The Not-So-Secret Lives of Honeybees
It's no secret that the Western Honeybee ( Apis mellifera) -- the main honeybee species in America -- is crucial to human survival. In collecting pollen and nectar for its own purposes, it helps to pollinate plants that grow many of the foods we love.
Another not-so-secret aspect of understanding these creatures is the dizzying buzz of information about them online due to concerns about honeybee deaths and a mysterious ailment called colony collapse disorder (CCD).
But something that isn't so well known is that many of the threats to A. mellifera are also problems for America's native bee species, which number approximately 4,000, according to the Xerxes Society for Invertebrate Conservation.
That's right. Honeybees aren't native to America or any part of the Western Hemisphere. They originated in Africa, Europe and western Asia. We'll explain how they got here in a bit. But we won't dig into native species until the second article in this Bees in the Garden series about bee basics.
A Bit of Buzz about the Series
Flowers by the Sea believes in sharing information. This series is part of what will be an ongoing effort to help gardeners learn more about bees and how to protect them. If we err in some way or leave out a detail that you think should be mentioned, please feel free to post a comment.
This article particularly focuses on why wasps aren't bees and about honeybee characteristics and history. Unlike many wild bees that specialize in pollinating a limited number of plant species, honeybees are generalists that visit many kinds of plants -- a trait that has aided their survival and popularity in agriculture.
Whether you maintain backyard beehives or simply want to attract bees, growing a broad range of flowering plants that bloom in many seasons provides good nutritional support for bees. Salvias and their companion plants, such as Agastache species, tend to be long blooming. Often, they attract honeybees and wild bees. Click here to view a long list of bee plants grown by FBTS.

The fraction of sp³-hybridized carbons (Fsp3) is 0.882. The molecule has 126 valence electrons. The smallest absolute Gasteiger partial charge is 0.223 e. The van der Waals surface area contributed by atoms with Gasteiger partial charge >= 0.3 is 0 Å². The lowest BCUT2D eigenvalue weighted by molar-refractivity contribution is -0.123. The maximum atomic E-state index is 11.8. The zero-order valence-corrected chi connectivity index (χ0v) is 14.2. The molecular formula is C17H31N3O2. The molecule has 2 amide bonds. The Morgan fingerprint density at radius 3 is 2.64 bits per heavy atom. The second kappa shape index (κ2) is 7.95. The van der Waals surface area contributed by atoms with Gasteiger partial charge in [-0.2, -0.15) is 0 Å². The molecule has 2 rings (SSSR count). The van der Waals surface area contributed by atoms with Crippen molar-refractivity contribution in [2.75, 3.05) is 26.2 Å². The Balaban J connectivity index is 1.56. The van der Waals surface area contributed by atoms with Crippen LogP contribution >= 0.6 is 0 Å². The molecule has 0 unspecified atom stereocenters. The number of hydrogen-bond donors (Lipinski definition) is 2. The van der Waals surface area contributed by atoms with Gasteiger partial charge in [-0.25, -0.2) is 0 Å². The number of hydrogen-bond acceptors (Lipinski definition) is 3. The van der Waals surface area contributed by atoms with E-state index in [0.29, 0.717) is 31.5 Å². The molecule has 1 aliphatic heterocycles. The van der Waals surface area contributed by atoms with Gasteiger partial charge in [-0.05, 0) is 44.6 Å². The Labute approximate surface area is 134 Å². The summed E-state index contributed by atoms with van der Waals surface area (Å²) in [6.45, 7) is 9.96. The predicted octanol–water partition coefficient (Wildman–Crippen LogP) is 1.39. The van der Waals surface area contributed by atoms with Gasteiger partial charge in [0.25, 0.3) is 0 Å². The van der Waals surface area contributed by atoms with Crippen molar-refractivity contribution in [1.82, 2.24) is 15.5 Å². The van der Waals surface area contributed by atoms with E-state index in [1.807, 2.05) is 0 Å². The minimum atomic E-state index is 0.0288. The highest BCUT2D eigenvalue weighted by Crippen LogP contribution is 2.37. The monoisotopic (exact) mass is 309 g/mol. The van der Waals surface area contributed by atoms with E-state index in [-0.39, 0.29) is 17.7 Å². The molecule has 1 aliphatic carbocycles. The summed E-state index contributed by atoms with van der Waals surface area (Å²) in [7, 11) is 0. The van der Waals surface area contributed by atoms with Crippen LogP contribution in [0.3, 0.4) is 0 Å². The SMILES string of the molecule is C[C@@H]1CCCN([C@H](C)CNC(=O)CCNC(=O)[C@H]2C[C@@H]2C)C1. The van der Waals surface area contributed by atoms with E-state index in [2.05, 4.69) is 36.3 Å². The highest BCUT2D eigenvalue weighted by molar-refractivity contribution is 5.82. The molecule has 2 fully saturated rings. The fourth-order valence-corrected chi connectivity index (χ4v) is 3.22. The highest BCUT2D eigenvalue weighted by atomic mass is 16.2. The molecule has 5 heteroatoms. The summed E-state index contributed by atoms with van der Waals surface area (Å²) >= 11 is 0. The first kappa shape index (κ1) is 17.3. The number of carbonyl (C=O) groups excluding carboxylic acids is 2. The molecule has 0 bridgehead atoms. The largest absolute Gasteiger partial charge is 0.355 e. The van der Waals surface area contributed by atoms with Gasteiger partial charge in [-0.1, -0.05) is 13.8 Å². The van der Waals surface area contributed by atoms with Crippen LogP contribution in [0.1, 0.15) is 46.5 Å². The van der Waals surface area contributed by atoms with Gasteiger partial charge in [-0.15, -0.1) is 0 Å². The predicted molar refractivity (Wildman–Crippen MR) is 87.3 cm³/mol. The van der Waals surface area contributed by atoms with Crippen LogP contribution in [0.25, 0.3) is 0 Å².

Subsequent articles in this series will talk about:
- Types of bees and the overall role of bees as pollinators;
- Colony Collapse Disorder, destructive parasites and other bee ailments; and
- Ways gardeners can aid bee survival.
A Swarm of Confusion
When we hear the word "bee," most of us think of honeybees, which live in social colonies called hives. Or, if we are at a picnic and being pestered by predatory yellow jackets that want our food, we might shout "Bees!" in a panic.
But the world of bees is much bigger than that of honeybees. Also, yellow jackets aren't bees; they are members of the meat-eating wasp family ( Vespidae), which is part of the "super family" Apoidea that encompasses both wasps and bees. Although wasps aren't great pollinators, they are helpful in gardens due to devouring aphids and other insect pests when hamburgers and hot dogs aren't available.
Scientists theorize that, at some point, certain wasps switched to an herbivore diet of nectar and pollen. In the Bee Basics e-booklet published jointly by the Pollinator Partnership and the U.S. Department of Agriculture, biologist Beatriz Moisset and entomologist Stephen Buchmann write, "Pollen is rich in proteins and doesn't fight back, so it is easy to imagine why the bees became vegetarians."
Although wasps, such as yellow jackets, may have banding similar to honeybees, they usually have longer, much less hairy bodies. Some also have tiny "waists" where their thorax and abdomen meet; this is the source of the term "wasp waisted" for people with tiny waists. Although not all wasps are social animals, yellow jackets (various Vespula and Dolichovespula species) are among the kinds that live in colonies.
In contrast to the complex social structure of honeybees and bumblebees, which also live in colonies, many native bee species are referred to as being "solitary." This is because they live in small family groups in the ground or nooks such as hollow plant stems, rock crevices, trees, decaying masonry and wooden structures.
Sweetness and Hard Work of Motherhood
Most wild bee nests are organized by mother bees, but they aren't queen bees, as in honeybee and bumblebee hives, which specialize in laying eggs with the support of thousands of worker bees in colonies.